Transportation sector greenhouse gas reductions do more than save energy: greener public transportation alternatives can reduce traffic congestion, lessen US dependence on foreign oil and make the US more economically competitive. In addition to these benefits, policies that reduce GHG emissions by encouraging more active modes of transportation can have additional…
Urbino, Italy is the site of a 5-day conference devoted to climate change in the Holocene organized by the University of Urbino, Italy, California Institute of Technology and the Yale Climate and Energy Institute. The meeting convenes over 20 leaders in paleoclimatology, archaeology, and history for an interdisciplinary discussion of new research on climate impacts on ancient societies.
Michelle Addington joins six other locally based and nationally prominent experts who are at the forefront of advanced building theory, science, planning, design, and construction.
This interactive conversation will explore the future for regenerative, climate-positive buildings that go beyond sustainability to actually sustaining and healing the environment.
The talk is part of New Haven’s annual International Festival of Arts and Ideas. More details on the festival website: http://artidea.org/event/2014/1714.
The power grid is a massively complicated network of generators, power converters, and transmission lines controlled through the cooperation of numerous private corporations and local and international agencies. Grid operators rely on long and short-term “to-the-minute” weather predictions and other inputs to predict demand and prevent disruption. Government policies and economic constraints of the coming decades require the grid in the United States (and elsewhere) to become even more intelligent, interconnected, and efficient.
Since the 1980s scientists have been alarmed about a massive global die-off of amphibians. In the intervening years chytid fungus infections, whose spread is linked to global warming, have been identified as the chief culprit. A new study by Hoden, et al (2014) suggests that Nikkomycin Z may be useful …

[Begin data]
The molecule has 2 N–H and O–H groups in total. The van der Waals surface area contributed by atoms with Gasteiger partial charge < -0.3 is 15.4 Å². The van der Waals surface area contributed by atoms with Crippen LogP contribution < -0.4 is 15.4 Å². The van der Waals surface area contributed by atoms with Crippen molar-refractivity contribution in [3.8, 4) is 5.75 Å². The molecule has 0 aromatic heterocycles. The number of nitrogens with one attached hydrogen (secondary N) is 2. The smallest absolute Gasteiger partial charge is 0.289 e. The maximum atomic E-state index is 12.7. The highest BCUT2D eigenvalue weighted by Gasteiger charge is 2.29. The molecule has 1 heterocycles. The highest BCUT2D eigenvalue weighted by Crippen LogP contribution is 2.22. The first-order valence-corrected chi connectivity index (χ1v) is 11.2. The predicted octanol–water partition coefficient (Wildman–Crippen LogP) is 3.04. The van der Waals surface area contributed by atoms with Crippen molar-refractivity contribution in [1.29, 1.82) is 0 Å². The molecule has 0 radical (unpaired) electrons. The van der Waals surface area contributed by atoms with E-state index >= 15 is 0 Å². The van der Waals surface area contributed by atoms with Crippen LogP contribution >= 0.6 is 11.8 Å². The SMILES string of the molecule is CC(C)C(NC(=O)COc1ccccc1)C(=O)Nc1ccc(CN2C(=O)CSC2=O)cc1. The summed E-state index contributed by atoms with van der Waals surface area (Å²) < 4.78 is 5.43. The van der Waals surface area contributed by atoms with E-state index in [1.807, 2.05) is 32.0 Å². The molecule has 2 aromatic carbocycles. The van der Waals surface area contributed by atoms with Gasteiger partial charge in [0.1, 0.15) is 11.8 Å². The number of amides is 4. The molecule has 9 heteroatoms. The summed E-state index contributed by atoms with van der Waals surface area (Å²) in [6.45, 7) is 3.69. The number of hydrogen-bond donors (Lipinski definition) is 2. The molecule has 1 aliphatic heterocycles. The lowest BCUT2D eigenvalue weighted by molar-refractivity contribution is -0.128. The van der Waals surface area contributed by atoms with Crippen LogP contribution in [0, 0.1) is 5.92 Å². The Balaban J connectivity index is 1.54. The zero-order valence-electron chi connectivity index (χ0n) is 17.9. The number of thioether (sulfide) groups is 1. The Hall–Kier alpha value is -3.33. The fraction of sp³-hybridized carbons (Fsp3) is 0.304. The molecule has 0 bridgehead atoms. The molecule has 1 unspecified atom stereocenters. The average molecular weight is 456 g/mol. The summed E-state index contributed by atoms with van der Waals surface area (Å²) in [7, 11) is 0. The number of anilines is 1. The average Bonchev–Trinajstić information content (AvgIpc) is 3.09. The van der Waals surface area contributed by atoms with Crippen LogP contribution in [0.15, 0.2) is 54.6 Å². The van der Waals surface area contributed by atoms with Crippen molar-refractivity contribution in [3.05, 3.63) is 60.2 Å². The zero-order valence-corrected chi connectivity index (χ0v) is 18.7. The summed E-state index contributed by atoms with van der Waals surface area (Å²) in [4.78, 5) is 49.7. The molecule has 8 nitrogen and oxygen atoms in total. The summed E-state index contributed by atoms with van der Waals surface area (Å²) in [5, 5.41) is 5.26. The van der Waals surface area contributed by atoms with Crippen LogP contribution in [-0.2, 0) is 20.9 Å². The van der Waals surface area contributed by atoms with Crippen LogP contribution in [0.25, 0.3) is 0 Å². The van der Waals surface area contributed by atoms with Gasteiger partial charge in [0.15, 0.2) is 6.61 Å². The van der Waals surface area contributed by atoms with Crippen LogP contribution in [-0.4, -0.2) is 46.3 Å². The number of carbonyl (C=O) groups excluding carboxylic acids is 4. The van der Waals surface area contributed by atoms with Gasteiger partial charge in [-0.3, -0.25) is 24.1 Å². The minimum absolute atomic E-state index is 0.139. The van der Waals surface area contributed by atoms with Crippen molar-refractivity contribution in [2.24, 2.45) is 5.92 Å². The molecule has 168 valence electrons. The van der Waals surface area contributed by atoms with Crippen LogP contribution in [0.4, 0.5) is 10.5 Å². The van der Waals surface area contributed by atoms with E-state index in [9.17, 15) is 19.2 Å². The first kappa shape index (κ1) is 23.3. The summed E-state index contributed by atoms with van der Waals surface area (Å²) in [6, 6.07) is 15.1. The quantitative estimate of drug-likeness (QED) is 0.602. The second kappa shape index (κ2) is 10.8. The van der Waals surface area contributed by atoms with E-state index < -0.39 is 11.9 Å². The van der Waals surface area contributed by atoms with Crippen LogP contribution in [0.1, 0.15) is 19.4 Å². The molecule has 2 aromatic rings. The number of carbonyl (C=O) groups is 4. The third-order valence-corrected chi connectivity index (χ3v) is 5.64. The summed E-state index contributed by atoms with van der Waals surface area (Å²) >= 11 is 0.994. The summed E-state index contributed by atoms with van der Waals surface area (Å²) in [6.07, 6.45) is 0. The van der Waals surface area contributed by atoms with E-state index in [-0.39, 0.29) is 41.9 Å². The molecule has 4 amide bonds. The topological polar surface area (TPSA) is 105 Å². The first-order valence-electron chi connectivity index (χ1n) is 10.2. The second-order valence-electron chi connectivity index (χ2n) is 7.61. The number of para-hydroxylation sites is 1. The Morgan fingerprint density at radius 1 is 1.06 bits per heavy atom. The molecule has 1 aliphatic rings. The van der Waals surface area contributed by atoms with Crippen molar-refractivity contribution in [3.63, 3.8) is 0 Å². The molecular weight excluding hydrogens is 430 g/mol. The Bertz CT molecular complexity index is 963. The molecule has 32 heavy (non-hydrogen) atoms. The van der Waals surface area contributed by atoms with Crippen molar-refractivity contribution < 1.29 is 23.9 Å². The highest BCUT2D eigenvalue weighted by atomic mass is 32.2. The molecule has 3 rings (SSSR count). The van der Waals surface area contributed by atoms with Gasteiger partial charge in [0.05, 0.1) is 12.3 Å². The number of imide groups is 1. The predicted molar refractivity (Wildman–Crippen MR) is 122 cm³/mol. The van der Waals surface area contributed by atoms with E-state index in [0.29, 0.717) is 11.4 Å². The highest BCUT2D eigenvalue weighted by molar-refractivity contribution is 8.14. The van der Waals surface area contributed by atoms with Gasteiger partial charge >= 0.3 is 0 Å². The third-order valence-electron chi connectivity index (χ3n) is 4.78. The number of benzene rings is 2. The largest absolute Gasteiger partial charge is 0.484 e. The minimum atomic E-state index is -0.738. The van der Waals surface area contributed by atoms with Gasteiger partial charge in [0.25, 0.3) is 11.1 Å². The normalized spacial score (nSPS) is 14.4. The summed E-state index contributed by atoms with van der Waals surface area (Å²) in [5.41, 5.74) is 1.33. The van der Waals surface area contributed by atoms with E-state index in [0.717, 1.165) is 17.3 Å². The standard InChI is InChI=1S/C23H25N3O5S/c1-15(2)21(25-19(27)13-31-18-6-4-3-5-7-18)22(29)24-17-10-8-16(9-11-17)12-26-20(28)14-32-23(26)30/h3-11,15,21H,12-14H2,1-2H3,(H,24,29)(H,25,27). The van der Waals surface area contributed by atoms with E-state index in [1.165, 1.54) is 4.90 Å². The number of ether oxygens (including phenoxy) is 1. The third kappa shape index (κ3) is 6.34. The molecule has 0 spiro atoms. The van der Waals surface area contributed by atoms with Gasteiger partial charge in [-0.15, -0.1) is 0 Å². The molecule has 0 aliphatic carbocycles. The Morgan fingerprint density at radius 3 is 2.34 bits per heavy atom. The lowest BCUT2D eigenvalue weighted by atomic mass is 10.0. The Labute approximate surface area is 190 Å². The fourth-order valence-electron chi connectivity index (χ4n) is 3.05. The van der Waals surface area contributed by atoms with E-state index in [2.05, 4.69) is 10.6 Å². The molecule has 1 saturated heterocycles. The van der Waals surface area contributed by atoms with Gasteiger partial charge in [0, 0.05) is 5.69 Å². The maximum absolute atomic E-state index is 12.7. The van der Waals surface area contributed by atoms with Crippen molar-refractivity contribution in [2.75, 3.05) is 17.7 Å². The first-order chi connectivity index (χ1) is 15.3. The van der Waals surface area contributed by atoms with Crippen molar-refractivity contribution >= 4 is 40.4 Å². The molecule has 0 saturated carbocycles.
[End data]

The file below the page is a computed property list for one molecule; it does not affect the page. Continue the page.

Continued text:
For the first time in history, more than half of the world’s population lives in urban areas; in just a few more decades, the world’s population will exceed 9 billion, 70 percent of whom will live in cities. Enabling those cities to deliver services effectively, efficiently, and sustainably while keeping their citizens safe, healthy, prosperous, and well-informed will be among the most important undertakings in this century. I will review how we are establishing a center for urban science and focus on bringing informatics to the study and operation of big systems.
Todd Wilkinson is an environmental journalist and author of the critically-acclaimed book, Science Under Siege: The Politicians’ War On Nature and Truth.
Over 50% of humans now lives in cities, and urbanization is one of the most important drivers of land transformation around the world. Increasingly, human-drive changes such as urbanization or global climate change are also selective forces driving rapid evolutionary change in other species. This presentation describes ongoing efforts to develop white-footed mice (and a few other species) in New York City as models for examining the evolutionary implications of urbanization.
Densely populated, and with 80% of its area located on a floodplain within 8 meters of sea-level1, Bangladesh is one of the world’s most flood-prone nations. As such it’s an appropriate setting for a series of two United Nations University Resilience Academies that convene experts in research, policy and practical applications to help developing nations deal with the effects of climate change.